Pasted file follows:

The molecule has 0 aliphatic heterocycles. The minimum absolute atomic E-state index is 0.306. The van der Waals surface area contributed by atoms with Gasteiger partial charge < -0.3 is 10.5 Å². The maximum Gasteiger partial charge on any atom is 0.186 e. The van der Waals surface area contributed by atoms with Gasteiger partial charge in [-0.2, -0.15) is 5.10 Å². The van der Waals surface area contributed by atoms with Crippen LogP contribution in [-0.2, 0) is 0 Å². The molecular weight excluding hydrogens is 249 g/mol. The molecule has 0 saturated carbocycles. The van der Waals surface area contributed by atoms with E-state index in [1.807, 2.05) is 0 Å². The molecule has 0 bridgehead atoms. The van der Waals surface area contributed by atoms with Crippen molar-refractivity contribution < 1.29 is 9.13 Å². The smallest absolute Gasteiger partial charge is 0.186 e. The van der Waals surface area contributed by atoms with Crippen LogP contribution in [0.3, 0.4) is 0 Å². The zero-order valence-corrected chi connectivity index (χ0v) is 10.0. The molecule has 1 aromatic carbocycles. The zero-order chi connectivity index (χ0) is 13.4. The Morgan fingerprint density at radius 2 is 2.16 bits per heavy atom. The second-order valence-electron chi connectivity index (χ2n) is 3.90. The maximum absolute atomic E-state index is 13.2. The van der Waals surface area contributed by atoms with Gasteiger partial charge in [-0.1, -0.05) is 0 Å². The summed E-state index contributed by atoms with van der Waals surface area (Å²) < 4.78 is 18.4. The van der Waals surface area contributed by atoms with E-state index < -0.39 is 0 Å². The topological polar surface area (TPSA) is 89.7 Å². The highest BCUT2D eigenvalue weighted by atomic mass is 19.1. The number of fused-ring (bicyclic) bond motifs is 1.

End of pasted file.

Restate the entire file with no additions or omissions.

The molecule has 0 aliphatic heterocycles. The minimum absolute atomic E-state index is 0.306. The van der Waals surface area contributed by atoms with Gasteiger partial charge < -0.3 is 10.5 Å². The maximum Gasteiger partial charge on any atom is 0.186 e. The van der Waals surface area contributed by atoms with Gasteiger partial charge in [-0.2, -0.15) is 5.10 Å². The van der Waals surface area contributed by atoms with Crippen LogP contribution in [-0.2, 0) is 0 Å². The molecular weight excluding hydrogens is 249 g/mol. The molecule has 0 saturated carbocycles. The van der Waals surface area contributed by atoms with E-state index in [1.807, 2.05) is 0 Å². The molecule has 0 bridgehead atoms. The van der Waals surface area contributed by atoms with Crippen molar-refractivity contribution < 1.29 is 9.13 Å². The smallest absolute Gasteiger partial charge is 0.186 e. The van der Waals surface area contributed by atoms with Crippen LogP contribution in [0.3, 0.4) is 0 Å². The zero-order valence-corrected chi connectivity index (χ0v) is 10.0. The molecule has 1 aromatic carbocycles. The zero-order chi connectivity index (χ0) is 13.4. The Morgan fingerprint density at radius 2 is 2.16 bits per heavy atom. The second-order valence-electron chi connectivity index (χ2n) is 3.90. The maximum absolute atomic E-state index is 13.2. The van der Waals surface area contributed by atoms with Gasteiger partial charge in [-0.1, -0.05) is 0 Å². The summed E-state index contributed by atoms with van der Waals surface area (Å²) < 4.78 is 18.4. The van der Waals surface area contributed by atoms with E-state index < -0.39 is 0 Å². The topological polar surface area (TPSA) is 89.7 Å². The highest BCUT2D eigenvalue weighted by atomic mass is 19.1. The number of fused-ring (bicyclic) bond motifs is 1.